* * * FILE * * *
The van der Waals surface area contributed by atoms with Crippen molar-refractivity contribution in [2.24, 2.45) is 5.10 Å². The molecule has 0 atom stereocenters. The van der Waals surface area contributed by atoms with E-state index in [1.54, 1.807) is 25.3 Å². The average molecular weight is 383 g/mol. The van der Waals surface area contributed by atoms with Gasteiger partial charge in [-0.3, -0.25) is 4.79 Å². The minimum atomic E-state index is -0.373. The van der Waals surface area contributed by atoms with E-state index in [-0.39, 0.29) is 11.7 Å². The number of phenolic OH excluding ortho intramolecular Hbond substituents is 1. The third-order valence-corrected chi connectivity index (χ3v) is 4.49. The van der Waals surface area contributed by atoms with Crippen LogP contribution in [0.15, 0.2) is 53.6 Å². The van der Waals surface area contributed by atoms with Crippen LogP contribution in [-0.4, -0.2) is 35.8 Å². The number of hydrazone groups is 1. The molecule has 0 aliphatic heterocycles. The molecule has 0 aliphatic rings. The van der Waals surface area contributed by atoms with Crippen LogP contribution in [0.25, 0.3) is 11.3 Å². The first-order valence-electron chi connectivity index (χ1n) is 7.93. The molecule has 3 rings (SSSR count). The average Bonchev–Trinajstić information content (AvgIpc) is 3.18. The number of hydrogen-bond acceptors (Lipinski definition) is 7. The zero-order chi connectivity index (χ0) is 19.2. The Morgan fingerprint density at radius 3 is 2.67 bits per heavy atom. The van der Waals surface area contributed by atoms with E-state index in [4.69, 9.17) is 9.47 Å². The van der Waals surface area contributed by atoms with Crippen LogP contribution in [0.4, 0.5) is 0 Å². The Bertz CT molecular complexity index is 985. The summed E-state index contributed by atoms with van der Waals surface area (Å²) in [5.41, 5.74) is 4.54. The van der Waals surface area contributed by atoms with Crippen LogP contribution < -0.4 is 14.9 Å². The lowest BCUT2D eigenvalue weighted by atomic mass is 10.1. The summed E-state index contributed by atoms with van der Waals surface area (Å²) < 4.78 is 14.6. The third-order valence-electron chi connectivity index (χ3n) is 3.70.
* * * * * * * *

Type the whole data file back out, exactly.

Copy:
The van der Waals surface area contributed by atoms with Crippen molar-refractivity contribution in [2.24, 2.45) is 5.10 Å². The molecule has 0 atom stereocenters. The van der Waals surface area contributed by atoms with E-state index in [1.54, 1.807) is 25.3 Å². The average molecular weight is 383 g/mol. The van der Waals surface area contributed by atoms with Gasteiger partial charge in [-0.3, -0.25) is 4.79 Å². The minimum atomic E-state index is -0.373. The van der Waals surface area contributed by atoms with E-state index in [-0.39, 0.29) is 11.7 Å². The number of phenolic OH excluding ortho intramolecular Hbond substituents is 1. The third-order valence-corrected chi connectivity index (χ3v) is 4.49. The van der Waals surface area contributed by atoms with Crippen LogP contribution in [0.15, 0.2) is 53.6 Å². The van der Waals surface area contributed by atoms with Crippen LogP contribution in [-0.4, -0.2) is 35.8 Å². The number of hydrazone groups is 1. The molecule has 0 aliphatic heterocycles. The molecule has 0 aliphatic rings. The van der Waals surface area contributed by atoms with Crippen LogP contribution in [0.25, 0.3) is 11.3 Å². The first-order valence-electron chi connectivity index (χ1n) is 7.93. The molecule has 3 rings (SSSR count). The average Bonchev–Trinajstić information content (AvgIpc) is 3.18. The number of hydrogen-bond acceptors (Lipinski definition) is 7. The zero-order chi connectivity index (χ0) is 19.2. The Morgan fingerprint density at radius 3 is 2.67 bits per heavy atom. The van der Waals surface area contributed by atoms with E-state index in [4.69, 9.17) is 9.47 Å². The van der Waals surface area contributed by atoms with Crippen LogP contribution in [0.4, 0.5) is 0 Å². The Bertz CT molecular complexity index is 985. The summed E-state index contributed by atoms with van der Waals surface area (Å²) in [5.41, 5.74) is 4.54. The van der Waals surface area contributed by atoms with Crippen LogP contribution < -0.4 is 14.9 Å². The lowest BCUT2D eigenvalue weighted by atomic mass is 10.1. The summed E-state index contributed by atoms with van der Waals surface area (Å²) < 4.78 is 14.6. The third-order valence-electron chi connectivity index (χ3n) is 3.70.